Ancestry.com has published the following Instagram Facebook contest to celebrate the holidays. To access the contest you have to click “Like”:
“As family historians, we always wish our ancestors had documented and passed down more. Especially around the holidays as I spend time with family, I think of my ancestors more than ever. What was Christmas like for them? What were their holiday traditions? What kinds of gifts did they give each other and more. The next thought comes as a jab in the ribs as I think to myself that I may not be documenting my own family and traditions well enough for future generations. So, to remind everyone of our own need to document, Ancestry is encouraging photo taking and sharing during this holiday season.
This year we’re encouraging everyone to document and share their family and traditions via Instagram. Simply take some family photos with the instagram app and tag the images with #ancestryholiday. Those that participate will be entered to win a variety of Ancestry.com products. You can learn more on Ancestry.com’s Facebook page here.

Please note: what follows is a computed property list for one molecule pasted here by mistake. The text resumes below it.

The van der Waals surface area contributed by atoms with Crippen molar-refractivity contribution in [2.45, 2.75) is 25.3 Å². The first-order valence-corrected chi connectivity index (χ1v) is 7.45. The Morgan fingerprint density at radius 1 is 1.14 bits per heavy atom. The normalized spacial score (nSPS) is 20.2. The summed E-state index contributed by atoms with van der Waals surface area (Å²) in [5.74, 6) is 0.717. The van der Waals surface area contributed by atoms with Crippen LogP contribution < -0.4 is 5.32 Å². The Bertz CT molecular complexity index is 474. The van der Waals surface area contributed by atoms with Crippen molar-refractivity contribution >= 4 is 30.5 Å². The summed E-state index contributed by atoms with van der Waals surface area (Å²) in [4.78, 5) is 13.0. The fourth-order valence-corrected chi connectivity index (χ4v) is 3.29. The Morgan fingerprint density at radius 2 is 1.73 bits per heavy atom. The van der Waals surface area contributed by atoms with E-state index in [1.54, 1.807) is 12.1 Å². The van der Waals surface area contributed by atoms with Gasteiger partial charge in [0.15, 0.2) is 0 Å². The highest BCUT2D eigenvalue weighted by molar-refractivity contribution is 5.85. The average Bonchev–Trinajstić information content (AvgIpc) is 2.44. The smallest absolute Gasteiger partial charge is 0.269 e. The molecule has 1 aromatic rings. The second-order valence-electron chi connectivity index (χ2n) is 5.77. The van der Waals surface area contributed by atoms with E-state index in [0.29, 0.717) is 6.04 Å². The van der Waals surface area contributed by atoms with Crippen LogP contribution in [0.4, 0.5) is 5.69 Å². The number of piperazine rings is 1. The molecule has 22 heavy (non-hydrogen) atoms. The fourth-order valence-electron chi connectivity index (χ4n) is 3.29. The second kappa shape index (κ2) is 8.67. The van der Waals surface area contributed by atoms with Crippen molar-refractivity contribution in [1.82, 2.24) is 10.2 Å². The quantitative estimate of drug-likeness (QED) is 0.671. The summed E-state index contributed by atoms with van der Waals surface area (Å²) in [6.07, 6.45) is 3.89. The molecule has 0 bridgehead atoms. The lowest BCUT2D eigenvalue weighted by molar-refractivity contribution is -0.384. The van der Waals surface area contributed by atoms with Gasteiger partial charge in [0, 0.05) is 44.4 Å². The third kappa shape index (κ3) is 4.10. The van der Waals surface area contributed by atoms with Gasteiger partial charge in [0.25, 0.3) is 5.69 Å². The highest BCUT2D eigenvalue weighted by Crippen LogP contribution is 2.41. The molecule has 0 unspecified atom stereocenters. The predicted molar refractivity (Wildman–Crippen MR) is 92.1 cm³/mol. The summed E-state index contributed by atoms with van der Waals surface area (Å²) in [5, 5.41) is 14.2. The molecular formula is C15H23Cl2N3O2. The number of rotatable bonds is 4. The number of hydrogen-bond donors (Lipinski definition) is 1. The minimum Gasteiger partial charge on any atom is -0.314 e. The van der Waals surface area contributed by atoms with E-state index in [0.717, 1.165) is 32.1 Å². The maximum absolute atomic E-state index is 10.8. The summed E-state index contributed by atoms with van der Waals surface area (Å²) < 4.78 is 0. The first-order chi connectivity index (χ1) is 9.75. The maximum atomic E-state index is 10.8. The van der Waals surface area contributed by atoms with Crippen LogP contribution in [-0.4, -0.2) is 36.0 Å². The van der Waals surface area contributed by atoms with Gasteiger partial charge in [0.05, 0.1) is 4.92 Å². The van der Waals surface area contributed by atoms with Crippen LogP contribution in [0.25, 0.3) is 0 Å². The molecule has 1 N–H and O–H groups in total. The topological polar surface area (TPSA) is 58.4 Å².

We’re looking forward to spending time with your family this holiday season.”
The following press release from Ancestry.com is about the launch of their new online newspaper website offering a high quality collection of digitized and completely searchable U.S. newspapers dating back centuries:
“PROVO, Utah, Nov. 29, 2012 (GLOBE NEWSWIRE) — Ancestry.com Inc. (Nasdaq:ACOM), the world’s largest online family history resource, today announced the launch of Newspapers.com, a powerful and affordable new web site designed to offer a historically rich collection of more than 800 U.S. newspapers dating from the late 1700s into the early 2000s.
Comprising more than 25 million pages, Newspapers.com offers a trove of historical and present-day newspapers ranging from the New York Times to treasured small town and local newspapers throughout the United States. Read the rest of this entry »
St. Andrews is the Patron Saint of Scotland and although widely celebrated on Novemer 30th in Scotland every year since the 6th century, St. Andrew’s Day isn’t recognized as a public holiday. There are about 40 million people throughout the world who claim Scottish descent, so you can well imagine that there’s a multitude of St. Andrew’s celebrations around the globe. The world’s first St. Andrew’s Society was formed in Charleston, South Carolina, on November 30th 1729.